The Cheetah concert formed the backbone of the electrifying documentary Our Latin Thing (Nuestra Cosa), which premiered in New York on 19 July 1972 and played a key role in launching salsa on the worldwide stage. It is fitting therefore that this collection features three Cheetah cuts, "Descarga Fania," a springboard for an array of solos, "Anacaona" and "Quítate Tú," all taken from Volume 1. "Anacaona" was a hit single (selling over 140,000 copies) from Cheo Feliciano's 1971 solo debut album Cheo on Fania's subsidiary Vaya label, composed by the revered Catalino "Tite" Curet Alonso (1926-2003), who co-produced and wrote most of the project. Larry Harlow, who played piano on Cheo and soloed on the original version of "Anacaona," also takes a solo on the Cheetah version. Masucci's all-time favourite, "Quítate Tú," a tune inspired by a narrow door in which the singers try to outdo each other with their improvised lyrics, is the edited single version, which has never been anthologised before.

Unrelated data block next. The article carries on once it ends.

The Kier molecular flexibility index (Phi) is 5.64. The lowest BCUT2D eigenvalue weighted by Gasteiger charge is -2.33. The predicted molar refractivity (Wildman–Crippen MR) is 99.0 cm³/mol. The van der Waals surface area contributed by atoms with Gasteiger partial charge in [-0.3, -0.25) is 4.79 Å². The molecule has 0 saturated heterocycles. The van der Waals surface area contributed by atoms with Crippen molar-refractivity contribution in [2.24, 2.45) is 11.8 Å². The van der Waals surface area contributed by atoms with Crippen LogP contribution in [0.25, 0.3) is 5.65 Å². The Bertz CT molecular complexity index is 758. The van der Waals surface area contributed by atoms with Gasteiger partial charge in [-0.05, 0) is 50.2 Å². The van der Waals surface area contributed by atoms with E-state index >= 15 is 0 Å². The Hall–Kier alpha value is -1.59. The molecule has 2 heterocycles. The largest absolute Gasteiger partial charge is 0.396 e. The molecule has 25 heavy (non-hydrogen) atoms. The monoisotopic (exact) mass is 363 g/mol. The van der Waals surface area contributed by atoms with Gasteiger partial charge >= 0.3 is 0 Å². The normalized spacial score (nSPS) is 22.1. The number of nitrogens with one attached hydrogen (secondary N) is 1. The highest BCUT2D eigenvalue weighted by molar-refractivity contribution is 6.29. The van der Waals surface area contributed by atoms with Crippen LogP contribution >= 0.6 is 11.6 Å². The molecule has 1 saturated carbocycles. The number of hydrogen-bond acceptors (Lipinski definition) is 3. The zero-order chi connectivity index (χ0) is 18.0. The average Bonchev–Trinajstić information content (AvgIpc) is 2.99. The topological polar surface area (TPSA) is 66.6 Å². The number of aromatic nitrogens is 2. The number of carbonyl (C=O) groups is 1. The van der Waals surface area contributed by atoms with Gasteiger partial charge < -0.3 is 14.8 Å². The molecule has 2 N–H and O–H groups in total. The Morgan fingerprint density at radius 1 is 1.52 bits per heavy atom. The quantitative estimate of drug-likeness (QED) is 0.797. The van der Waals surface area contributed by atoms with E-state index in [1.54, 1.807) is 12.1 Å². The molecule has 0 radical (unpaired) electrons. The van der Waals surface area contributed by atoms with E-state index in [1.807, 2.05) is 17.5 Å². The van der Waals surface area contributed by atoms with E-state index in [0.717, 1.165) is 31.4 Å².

By 1973, the Fania All Stars were on a roll. Despite advice to the contrary, Masucci took the bold step of booking New York's massive Yankee Stadium for a salsa concert on Friday 24 August 1973. "They thought we were crazy," said Masucci. "But I rented the place for one night for $180,000 cash." Before the event, he ambitiously predicted in The Story of the Fania All Stars that: "this concert will revolutionize the music business like the Beatles in the early '60s and Woodstock in 1969." His gamble paid off, because the event attracted a crowd of about 45,000 and demonstrated that the All Stars had literally become Latin music's first stadium band. They went on to debut in San Juan, Puerto Rico, opening the new Roberto Clemente Coliseum, and toured Venezuela, Dominican Republic, Panama and Mexico.
Material from the Yankee Stadium and Roberto Clemente Coliseum concerts were issued in the album Latin-Soul-Rock (1974) and in two volumes of Live At Yankee Stadium (1975; Vol. 1 received a Grammy nomination). Clips from these concerts were also included in Masucci's movie production Salsa (1976), the soundtrack album of which received a Grammy nomination. It is from the San Juan concert that the never before released version of Cheo Feliciano's incredible vocal performance of "El Ratón" (The Mouse) is taken, featuring a fantastic cuatro solo from Yomo Toro. The band performs the song at a slower pace than the more familiar version from Latin-Soul-Rock. "El Ratón", which Cheo originally wrote and sang when he was a member of the Joe Cuba Sextet for their album Vagabundeando! Hangin' Out (Tico Records, 1964) refers to a snitch and became one of his trademark tunes.